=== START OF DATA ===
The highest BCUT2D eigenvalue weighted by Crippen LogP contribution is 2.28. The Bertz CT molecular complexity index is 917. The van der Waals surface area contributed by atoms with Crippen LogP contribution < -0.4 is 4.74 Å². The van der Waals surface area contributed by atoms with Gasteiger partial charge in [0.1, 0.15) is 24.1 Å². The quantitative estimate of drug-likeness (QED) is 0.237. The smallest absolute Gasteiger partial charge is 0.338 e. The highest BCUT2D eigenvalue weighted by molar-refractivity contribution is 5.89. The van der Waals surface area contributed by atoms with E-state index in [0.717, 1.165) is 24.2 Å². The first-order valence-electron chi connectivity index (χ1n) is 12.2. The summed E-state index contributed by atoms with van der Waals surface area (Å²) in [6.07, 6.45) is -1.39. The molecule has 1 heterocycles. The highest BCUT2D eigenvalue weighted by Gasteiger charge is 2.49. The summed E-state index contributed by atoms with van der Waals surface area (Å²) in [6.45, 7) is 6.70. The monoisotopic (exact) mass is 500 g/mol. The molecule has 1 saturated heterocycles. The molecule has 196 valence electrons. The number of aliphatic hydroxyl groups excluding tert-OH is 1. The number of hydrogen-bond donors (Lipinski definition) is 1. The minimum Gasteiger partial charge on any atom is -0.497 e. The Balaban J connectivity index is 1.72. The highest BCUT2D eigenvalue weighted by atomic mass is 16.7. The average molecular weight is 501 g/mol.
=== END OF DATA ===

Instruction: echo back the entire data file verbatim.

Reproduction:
The highest BCUT2D eigenvalue weighted by Crippen LogP contribution is 2.28. The Bertz CT molecular complexity index is 917. The van der Waals surface area contributed by atoms with Crippen LogP contribution < -0.4 is 4.74 Å². The van der Waals surface area contributed by atoms with Gasteiger partial charge in [0.1, 0.15) is 24.1 Å². The quantitative estimate of drug-likeness (QED) is 0.237. The smallest absolute Gasteiger partial charge is 0.338 e. The highest BCUT2D eigenvalue weighted by molar-refractivity contribution is 5.89. The van der Waals surface area contributed by atoms with E-state index in [0.717, 1.165) is 24.2 Å². The first-order valence-electron chi connectivity index (χ1n) is 12.2. The summed E-state index contributed by atoms with van der Waals surface area (Å²) in [6.07, 6.45) is -1.39. The molecule has 1 heterocycles. The highest BCUT2D eigenvalue weighted by Gasteiger charge is 2.49. The summed E-state index contributed by atoms with van der Waals surface area (Å²) in [6.45, 7) is 6.70. The monoisotopic (exact) mass is 500 g/mol. The molecule has 1 saturated heterocycles. The molecule has 196 valence electrons. The number of aliphatic hydroxyl groups excluding tert-OH is 1. The number of hydrogen-bond donors (Lipinski definition) is 1. The minimum Gasteiger partial charge on any atom is -0.497 e. The Balaban J connectivity index is 1.72. The highest BCUT2D eigenvalue weighted by atomic mass is 16.7. The average molecular weight is 501 g/mol.